The senior secured credit facilities contain various restrictive covenants. As a result of the Third Amendment (as defined below), the Term A Loan and the revolving credit facility (subject to certain exceptions) require the Company to maintain on a quarterly basis a specified maximum senior secured leverage ratio of up to 4.75 to 1.00 as defined in the 2013 Credit Agreement (total first lien secured debt to adjusted EBITDA) until September 30, 2018 and 4.25 to 1.00 for any fiscal quarter ending thereafter. In addition, the 2013 Credit Agreement, among other things: (a) limits the Company’s ability and the ability of the Company’s subsidiaries to incur additional indebtedness, incur liens, pay dividends or make certain other restricted payments, as all net assets are restricted, and enter into certain transactions with affiliates; (b) restricts the Company’s ability to enter into agreements that would restrict the ability of the Company’s subsidiaries to pay dividends or make certain payments to EVERTEC; and (c) places restrictions on the Company’s ability and the ability of the Company’s subsidiaries to merge or consolidate with any other person or sell, assign, transfer, convey or otherwise dispose of all or substantially all of the Company’s assets.

 

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Amendments to the 2013 Credit Agreement

During the second quarter of 2016, EVERTEC Group, together with certain other direct and indirect subsidiaries of the Company, entered into a second amendment and waiver to the outstanding Credit Agreement (the “Second Amendment”). The Company paid each lender that consented to the amendment a fee equal to 0.50% of the aggregate principal amount of outstanding term loans and revolving commitments held by such lender. The credit amendment fees paid during the second quarter of 2016 amounted to $3.6 million.

During the fourth quarter of 2016, EVERTEC Group, together with certain other direct and indirect subsidiaries of the Company, entered into a third amendment (the “Third Amendment”) to the 2013 Credit Agreement. The Third Amendment extends the maturity of (a) approximately $219 million of EVERTEC Group’s existing approximately $250 million of Term A loan facility to January 17, 2020 (the “2020 Term A loan”) and (b) $65 million of EVERTEC Group’s existing $100 million of revolving credit facility to January 17, 2020. The remaining approximately $30 million of Term A loan (the “2018 Term A loan”) and the $35 million of revolving credit facility that were not extended will remain in place and mature as originally scheduled on April 17, 2018. The Term B loan facility will remain in place and mature as originally scheduled on April 17, 2020 (collectively, the “Senior Secured term loans”).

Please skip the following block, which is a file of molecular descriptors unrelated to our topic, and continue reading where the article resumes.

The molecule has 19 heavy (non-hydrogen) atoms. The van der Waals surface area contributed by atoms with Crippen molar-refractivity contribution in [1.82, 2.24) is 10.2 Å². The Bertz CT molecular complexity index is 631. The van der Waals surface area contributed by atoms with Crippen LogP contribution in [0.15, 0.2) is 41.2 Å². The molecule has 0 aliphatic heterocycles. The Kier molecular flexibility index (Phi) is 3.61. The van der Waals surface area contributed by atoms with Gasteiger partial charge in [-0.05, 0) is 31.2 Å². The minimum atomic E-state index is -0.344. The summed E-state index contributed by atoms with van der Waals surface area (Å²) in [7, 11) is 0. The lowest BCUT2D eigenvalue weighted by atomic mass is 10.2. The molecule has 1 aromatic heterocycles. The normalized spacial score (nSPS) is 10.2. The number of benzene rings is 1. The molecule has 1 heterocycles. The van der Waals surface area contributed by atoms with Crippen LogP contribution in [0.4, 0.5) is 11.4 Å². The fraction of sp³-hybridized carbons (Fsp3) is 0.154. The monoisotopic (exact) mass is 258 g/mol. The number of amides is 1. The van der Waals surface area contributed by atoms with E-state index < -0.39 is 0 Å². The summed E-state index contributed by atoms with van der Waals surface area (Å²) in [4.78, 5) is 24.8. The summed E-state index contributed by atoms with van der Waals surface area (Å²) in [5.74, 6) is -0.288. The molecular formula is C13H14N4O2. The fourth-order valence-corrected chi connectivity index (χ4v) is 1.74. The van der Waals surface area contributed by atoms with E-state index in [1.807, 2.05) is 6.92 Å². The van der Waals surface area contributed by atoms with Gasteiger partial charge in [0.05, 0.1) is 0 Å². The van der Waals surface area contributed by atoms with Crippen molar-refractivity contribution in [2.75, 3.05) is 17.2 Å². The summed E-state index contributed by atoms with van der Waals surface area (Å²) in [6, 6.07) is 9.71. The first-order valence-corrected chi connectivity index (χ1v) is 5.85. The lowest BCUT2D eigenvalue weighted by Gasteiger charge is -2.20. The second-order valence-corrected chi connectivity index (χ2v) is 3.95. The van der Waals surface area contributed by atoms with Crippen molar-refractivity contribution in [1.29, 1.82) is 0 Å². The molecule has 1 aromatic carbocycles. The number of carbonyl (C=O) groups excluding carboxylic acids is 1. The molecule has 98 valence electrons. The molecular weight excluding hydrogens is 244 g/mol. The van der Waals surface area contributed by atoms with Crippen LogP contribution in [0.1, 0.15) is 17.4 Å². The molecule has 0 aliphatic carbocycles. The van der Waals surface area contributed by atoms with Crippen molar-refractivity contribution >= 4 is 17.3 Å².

Under the terms of the Third Amendment, the 2018 Term A Loan amortizes on a basis of 1.875% of the original principal amount beginning in the third quarter of 2016 and during each of the next three quarters, and 2.50% of the original principal amount during each of the final three quarters, with the balance payable on the final maturity date. The 2020 Term A Loan amortizes on a basis of 1.50% of the original principal amount beginning in the fourth quarter of 2016 and during each of the next five quarters, 1.875% of the original principal amount during each of the four subsequent quarters, and 2.50% of the original principal amount during each of the final three quarters, with the balance payable on the final maturity date.